The Third District Court Of Appeals For Florida Adopts The Unpublished U.S. Court Of Appeals, Eleventh Circuit Decision In Fantome V. Frederick, Which Holds That Dismissal Pursuant To Forum Non Conveniens Is Inappropriate If The Jones Act Applies To A Matter Even Though The Ship Does Not Call On United States Ports.
ESMOND HENRY, Appellant, vs. WINDJAMMER BAREFOOT CRUISES, etc., et al., Appellees.
CASE NO. 3D02-93
COURT OF APPEAL OF FLORIDA, THIRD DISTRICT
2003 Fla. App. LEXIS 7491
May 21, 2003, Opinion Filed
An Appeal from the Circuit Court for Miami-Dade County, Thomas S. Wilson, Jr., Judge. LOWER TRIBUNAL NO. 98-2260
Reversed and remanded.
Appellant injured seaman appealed from an order granting summary judgment in favor of appellee cruise line and a ship’s owner, by the Circuit Court for Miami-Dade County (Florida), and from an order dismissing his suit for the failure to establish subject matter jurisdiction under the Jones Act, 46 U.S.C.S. 688, and general maritime law.
The seaman, a Guyana national, was injured on a ship, which never called on ports in the United States. He contended that United States law was applicable, as the ship was a member of a fleet, which was operated by several Florida corporations. The operator corporations were owned and run by an American and/or his children. The seaman contended that a Panamanian corporation, which owned the ship, had a director who was also a director of another Panamanian company, which maintained a bank account in Florida. According to the seaman, the operators’ use of that bank account and the use of that account to reimburse the ship’s owner for expenses established subject matter jurisdiction under the Jones Act, 46 U.S.C.S. app. § 688, and general maritime law. Although the home port of the ship was in St. Maarten, the ship was a Honduran flagged vessel, and the accident occurred while the ship was in the waters of St. Maarten, the appellate court adopted the unpublished opinion in Fantome, S.A. v. Frederick, 2003 U.S. App. Lexis 6639 (11th Cir. Jan. 24, 2003), to hold that dismissal was improper under the Jones Act, even though the ship did not call on ports in the United States.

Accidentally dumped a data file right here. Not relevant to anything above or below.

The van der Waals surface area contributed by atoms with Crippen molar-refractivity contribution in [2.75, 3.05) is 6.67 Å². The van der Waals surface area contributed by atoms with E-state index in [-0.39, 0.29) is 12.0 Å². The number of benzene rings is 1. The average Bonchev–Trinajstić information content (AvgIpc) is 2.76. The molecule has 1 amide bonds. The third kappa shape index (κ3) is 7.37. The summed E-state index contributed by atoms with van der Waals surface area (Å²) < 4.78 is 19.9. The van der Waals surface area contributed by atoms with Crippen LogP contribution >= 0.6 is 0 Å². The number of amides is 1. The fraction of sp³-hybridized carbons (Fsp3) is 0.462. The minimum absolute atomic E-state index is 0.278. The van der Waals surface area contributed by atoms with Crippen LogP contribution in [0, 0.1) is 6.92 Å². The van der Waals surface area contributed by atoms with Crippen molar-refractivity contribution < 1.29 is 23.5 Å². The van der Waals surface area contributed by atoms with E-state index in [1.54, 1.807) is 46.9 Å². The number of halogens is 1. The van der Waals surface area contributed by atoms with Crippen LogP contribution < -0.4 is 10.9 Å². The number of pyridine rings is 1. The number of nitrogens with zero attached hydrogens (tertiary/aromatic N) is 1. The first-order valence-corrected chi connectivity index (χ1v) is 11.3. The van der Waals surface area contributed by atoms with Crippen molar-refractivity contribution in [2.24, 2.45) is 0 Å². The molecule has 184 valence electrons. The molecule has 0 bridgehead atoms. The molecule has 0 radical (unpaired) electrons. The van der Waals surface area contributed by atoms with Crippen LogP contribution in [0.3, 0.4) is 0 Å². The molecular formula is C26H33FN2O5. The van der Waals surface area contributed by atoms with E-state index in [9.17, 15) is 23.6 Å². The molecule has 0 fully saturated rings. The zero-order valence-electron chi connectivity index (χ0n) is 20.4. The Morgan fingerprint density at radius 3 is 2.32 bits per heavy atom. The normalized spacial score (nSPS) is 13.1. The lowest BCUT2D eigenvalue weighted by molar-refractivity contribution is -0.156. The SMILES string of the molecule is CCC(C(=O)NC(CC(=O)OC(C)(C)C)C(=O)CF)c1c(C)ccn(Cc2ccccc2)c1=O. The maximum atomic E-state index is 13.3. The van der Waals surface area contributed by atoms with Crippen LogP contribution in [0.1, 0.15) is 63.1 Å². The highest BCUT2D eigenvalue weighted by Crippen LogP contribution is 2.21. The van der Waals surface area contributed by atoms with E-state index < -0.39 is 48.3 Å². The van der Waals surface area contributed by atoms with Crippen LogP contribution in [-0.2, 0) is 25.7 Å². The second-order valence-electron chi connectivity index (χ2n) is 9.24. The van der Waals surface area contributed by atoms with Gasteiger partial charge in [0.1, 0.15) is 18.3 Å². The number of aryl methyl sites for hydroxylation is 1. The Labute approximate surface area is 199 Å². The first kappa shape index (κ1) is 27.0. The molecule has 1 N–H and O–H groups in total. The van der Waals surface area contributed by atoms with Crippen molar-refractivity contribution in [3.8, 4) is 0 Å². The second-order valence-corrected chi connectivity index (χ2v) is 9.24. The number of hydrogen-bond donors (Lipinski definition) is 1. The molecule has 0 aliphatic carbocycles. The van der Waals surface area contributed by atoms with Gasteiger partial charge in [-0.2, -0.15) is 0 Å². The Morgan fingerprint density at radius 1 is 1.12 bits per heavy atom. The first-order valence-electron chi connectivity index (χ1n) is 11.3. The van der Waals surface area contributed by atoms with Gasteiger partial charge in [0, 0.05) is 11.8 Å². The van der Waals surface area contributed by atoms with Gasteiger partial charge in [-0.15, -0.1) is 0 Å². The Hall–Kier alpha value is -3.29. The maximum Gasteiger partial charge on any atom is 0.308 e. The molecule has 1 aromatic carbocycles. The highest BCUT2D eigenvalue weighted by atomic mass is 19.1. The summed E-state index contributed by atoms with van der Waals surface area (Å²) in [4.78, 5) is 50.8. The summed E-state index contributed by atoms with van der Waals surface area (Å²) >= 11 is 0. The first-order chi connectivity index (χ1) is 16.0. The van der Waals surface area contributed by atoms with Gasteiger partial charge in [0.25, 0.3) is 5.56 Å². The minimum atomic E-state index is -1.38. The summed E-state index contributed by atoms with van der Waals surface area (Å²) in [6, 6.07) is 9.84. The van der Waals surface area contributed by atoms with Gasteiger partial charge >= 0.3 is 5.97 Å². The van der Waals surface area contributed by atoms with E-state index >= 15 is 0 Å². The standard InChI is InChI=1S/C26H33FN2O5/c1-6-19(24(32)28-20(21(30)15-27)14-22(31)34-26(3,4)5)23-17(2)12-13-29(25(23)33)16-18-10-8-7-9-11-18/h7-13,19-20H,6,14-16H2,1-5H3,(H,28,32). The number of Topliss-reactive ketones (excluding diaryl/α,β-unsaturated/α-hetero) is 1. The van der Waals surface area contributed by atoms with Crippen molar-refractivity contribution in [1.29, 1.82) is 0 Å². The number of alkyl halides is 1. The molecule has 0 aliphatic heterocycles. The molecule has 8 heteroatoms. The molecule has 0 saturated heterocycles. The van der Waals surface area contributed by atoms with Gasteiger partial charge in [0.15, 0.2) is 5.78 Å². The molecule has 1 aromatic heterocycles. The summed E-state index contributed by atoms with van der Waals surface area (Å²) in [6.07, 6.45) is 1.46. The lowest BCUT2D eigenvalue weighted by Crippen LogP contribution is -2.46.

The order was reversed, and the case was remanded for further proceedings.
Where Competing Medical Evidence As To Maximum Medical Cure Of A Seaman Exists It Defeats Employers Motion For Termination Of Maintenance And Cure Benefits And Supports Seaman’s Motion To Compel Maintenance And Cure Benefits.
PETITION OF RJF INTERNATIONAL CORPORATION FOR EXONERATIONFROM OR LIMITATION OF LIABILITY, CIVIL AND MARITIME
C.A. No. 01-588S
UNITED STATES DISTRICT COURT FOR THE DISTRICT OF RHODEISLAND
2003 U.S. Dist. LEXIS 8148
May 7, 2003, Decided
Petitioner’s Motion for Termination of Maintenance and Cure Benefits DENIED; Claimant’s Motion to Compel Payment of Maintenance and Cure Benefits GRANTED; Claimant’s request for attorneys’ fees DENIED.
Petitioner owner of a vessel moved for termination of maintenance and cure benefits for a seaman who was severely injured in a fall from the owner’s vessel on the ground that the seaman was incapable of further improvement. Claimant mother of the seaman cross-moved to compel payment of maintenance and cure benefits.